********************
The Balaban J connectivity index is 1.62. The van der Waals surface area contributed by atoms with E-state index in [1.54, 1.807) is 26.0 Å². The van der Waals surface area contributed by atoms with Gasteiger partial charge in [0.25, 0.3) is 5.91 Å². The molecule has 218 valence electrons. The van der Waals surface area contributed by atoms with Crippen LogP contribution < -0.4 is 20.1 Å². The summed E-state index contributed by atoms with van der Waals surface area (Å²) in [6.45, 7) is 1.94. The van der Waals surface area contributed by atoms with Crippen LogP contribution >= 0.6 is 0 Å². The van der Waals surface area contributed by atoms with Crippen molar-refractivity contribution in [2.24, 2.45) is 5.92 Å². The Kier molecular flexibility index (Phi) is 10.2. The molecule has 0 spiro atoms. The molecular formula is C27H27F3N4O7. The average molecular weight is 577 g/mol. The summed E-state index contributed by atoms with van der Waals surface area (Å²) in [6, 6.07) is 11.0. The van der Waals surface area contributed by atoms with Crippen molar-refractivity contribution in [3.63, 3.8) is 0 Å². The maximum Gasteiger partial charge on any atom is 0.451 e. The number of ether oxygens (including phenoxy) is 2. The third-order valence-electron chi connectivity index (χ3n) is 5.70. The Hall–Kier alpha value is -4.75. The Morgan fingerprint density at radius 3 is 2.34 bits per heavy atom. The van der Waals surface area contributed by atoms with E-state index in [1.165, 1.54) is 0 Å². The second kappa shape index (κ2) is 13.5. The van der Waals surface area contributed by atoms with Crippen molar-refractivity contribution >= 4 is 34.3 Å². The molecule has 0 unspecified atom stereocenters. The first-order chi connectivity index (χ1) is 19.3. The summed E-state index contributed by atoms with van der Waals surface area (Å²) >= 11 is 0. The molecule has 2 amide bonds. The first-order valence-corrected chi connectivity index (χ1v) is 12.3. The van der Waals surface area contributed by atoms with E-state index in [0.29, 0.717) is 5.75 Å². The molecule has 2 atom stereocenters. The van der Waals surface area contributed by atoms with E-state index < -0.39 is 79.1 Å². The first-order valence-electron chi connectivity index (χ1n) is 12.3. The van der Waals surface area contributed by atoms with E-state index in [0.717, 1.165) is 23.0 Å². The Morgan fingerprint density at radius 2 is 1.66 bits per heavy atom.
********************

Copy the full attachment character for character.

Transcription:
The Balaban J connectivity index is 1.62. The van der Waals surface area contributed by atoms with E-state index in [1.54, 1.807) is 26.0 Å². The van der Waals surface area contributed by atoms with Gasteiger partial charge in [0.25, 0.3) is 5.91 Å². The molecule has 218 valence electrons. The van der Waals surface area contributed by atoms with Crippen LogP contribution < -0.4 is 20.1 Å². The summed E-state index contributed by atoms with van der Waals surface area (Å²) in [6.45, 7) is 1.94. The van der Waals surface area contributed by atoms with Crippen LogP contribution >= 0.6 is 0 Å². The van der Waals surface area contributed by atoms with Crippen molar-refractivity contribution in [2.24, 2.45) is 5.92 Å². The Kier molecular flexibility index (Phi) is 10.2. The molecule has 0 spiro atoms. The molecular formula is C27H27F3N4O7. The average molecular weight is 577 g/mol. The summed E-state index contributed by atoms with van der Waals surface area (Å²) in [6, 6.07) is 11.0. The van der Waals surface area contributed by atoms with Crippen molar-refractivity contribution in [3.63, 3.8) is 0 Å². The maximum Gasteiger partial charge on any atom is 0.451 e. The number of ether oxygens (including phenoxy) is 2. The third-order valence-electron chi connectivity index (χ3n) is 5.70. The Hall–Kier alpha value is -4.75. The Morgan fingerprint density at radius 3 is 2.34 bits per heavy atom. The van der Waals surface area contributed by atoms with E-state index in [1.165, 1.54) is 0 Å². The second kappa shape index (κ2) is 13.5. The van der Waals surface area contributed by atoms with Crippen molar-refractivity contribution >= 4 is 34.3 Å². The molecule has 0 unspecified atom stereocenters. The first-order chi connectivity index (χ1) is 19.3. The summed E-state index contributed by atoms with van der Waals surface area (Å²) >= 11 is 0. The molecule has 2 amide bonds. The first-order valence-corrected chi connectivity index (χ1v) is 12.3. The van der Waals surface area contributed by atoms with E-state index in [0.29, 0.717) is 5.75 Å². The molecule has 2 atom stereocenters. The van der Waals surface area contributed by atoms with E-state index < -0.39 is 79.1 Å². The first-order valence-electron chi connectivity index (χ1n) is 12.3. The van der Waals surface area contributed by atoms with E-state index in [0.717, 1.165) is 23.0 Å². The Morgan fingerprint density at radius 2 is 1.66 bits per heavy atom.